Daymond John’s “The Power of Broke” isn’t necessarily a collection of new advice but rather common sense offered in an authentic, easy to read book that also adds his own SHARK Point Basics. The book tells the stories of a variety of entrepreneurs, as well as offering up John’s entrepreneurial story. It also preaches that being broke should make us hungrier for success. When we are handed something without struggling for it, we waste those resources.
I found several favorite stories in the book, including the story about about professional skateboarder and entrepreneur Rob Dyrdek. Johns says Dyrdek ultimately found success by “being real, being genuine, and being relentless in pursuit of what he wanted.” “Relentless in pursuit..." Isn’t that what perseverance is? As business owners and entrepreneurs, there are always going to be times when we want to give up. No matter how hard we work, how much we try, where we advertise or how we market, we meet with resistance of some sort. It’s those times when we need to persevere… be relentless in pursuit of what we want. It is the same when training for a race, no matter the distance. We have to be relentless in every detail, from nutrition to training, from rest to mindset. If we want to PR or get on the age group podium, we need to persevere through the crappy runs, bad weather and time management issues that crop up.
This doesn’t mean we overtrain or run through injuries—it means we persevere through those difficulties. It is the same in entrepreneurship. Do you know what you want? Do you know your purpose? If you want it bad enough, you need to persevere. As Monday’s quote said, “Perseverance is not all one race; it is many short races one after the other.” In training for a race, you have many short “races” you do before your actual race: speed work, easy runs, nutrition, adequate rest… all of the things you need to work toward a PR. As a business owner, you are going to have short races every day as well: finances, marketing, getting your product out the door, paying your employees. You keep working toward what you want. You persevere. You relentlessly pursue your goal.
Are you a small business owner without a marketing department? Are you frustrated or confused about marketing your business? Contact me to develop a marketing plan, marketing budget, or marketing content calendar that will help make your life a little easier!
I recently watched a great TED talk by Caroline Paul about encouraging girls be adventurous. My most recent adventure was biking the Elroy-Sparta trail; however, I grew up riding horses. As a matter of fact, from ages 4 to probably 7, I was turfed on a daily basis by a recalcitrant (i.e. typical LOL!) Shetland pony who found great joy and pleasure in finding new and innovative ways to have me meet the dirt. My parents were always watching but they weren’t overprotective by any means. If I fell off, I was expected to get up and get back on unless I was seriously hurt (which never happened; mostly, my pride was a bit dented!) So that’s what I did.
It’s that lesson that I took with me into adulthood as well. If you fell off, you got up, dusted yourself off and got back on, whether it was a failed relationship, a job loss, a business setback. I tried to raise my daughter in the same way. Yes, I told her to be careful when she was heading into situations where, as a female, you just need to pay attention (an unfortunate fact of life, but a fact nonetheless.) When she fell off one of the horses, I asked her if she was okay and then boosted her back up on the horse. I believe it’s a lesson that has helped her succeed with her new business and her life. She is willing to adventure outside of her comfort zone and take risks, just like her momma.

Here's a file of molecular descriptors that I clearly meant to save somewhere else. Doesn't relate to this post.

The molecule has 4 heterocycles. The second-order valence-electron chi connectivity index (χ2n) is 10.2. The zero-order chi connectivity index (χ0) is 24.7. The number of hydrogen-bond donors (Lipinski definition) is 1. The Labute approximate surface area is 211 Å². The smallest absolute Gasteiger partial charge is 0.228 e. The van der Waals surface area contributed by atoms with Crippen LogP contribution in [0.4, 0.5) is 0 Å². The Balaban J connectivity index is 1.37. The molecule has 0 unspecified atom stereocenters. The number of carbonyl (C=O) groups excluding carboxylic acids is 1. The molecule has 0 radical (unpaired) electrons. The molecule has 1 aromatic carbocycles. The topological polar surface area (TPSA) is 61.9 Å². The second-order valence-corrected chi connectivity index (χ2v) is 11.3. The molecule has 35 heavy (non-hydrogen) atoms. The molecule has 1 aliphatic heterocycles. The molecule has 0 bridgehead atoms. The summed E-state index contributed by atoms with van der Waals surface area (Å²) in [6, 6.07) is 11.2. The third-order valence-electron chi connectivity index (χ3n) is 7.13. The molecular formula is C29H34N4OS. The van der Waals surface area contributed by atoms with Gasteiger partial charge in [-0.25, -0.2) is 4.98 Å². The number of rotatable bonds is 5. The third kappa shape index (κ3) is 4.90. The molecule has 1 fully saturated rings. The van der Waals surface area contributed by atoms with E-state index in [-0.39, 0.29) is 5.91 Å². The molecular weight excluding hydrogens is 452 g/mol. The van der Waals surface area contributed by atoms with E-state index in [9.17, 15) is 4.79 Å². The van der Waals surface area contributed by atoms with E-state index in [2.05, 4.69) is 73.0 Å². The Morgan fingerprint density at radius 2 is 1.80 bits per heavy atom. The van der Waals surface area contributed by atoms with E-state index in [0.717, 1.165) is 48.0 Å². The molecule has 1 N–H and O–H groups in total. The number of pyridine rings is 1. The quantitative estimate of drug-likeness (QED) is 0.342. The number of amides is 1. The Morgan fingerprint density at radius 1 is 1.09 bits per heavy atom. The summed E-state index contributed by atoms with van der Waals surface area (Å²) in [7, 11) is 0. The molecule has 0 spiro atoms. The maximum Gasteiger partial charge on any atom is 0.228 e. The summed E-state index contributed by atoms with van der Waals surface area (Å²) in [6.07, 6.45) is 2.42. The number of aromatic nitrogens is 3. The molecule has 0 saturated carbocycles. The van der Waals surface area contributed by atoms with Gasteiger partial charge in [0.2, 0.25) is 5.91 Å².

What about you? Were your parents always telling you to be careful when you went outside to play? If they encouraged you to be adventurous, how do you think that has helped you succeed in life?
What is your one thing? Your purpose? This is the question Gary Keller’s book, “The One Thing” asks of you. I just finished the it and although “The One Thing” and my SELF Journal are not related, they do intertwine.
Keller’s philosophy is we need to find our one big thing. This is our purpose and we need to set priorities in order to achieve that purpose. The priorities are the steps we must take to realize our purpose. This is not unlike the SELF Journal philosophy, which asks us to choose a big goal(s). We then set down the steps and daily targets we need to do to achieve that big goal. Both philosophies stress that we should not live for the “to do list” nor should we place importance on multi-tasking our way through life. We should instead focus on the end goal, our One Thing, and do the daily steps necessary to reach that destination.
Keller says, “Live with purpose and you know where you want to go. Live by priority and you’ll know what to do to get there.” Makes sense, doesn’t it? If you get a chance, pick up the book. It will make you think about your purpose and maybe help you do more than go through the motions of the day.
What does your employer brand say about your organization? What do your employees say about your employer brand? If you haven't given any thought to it, you should. Your employer brand will continue to play more and more of a role in attracting and keeping talent.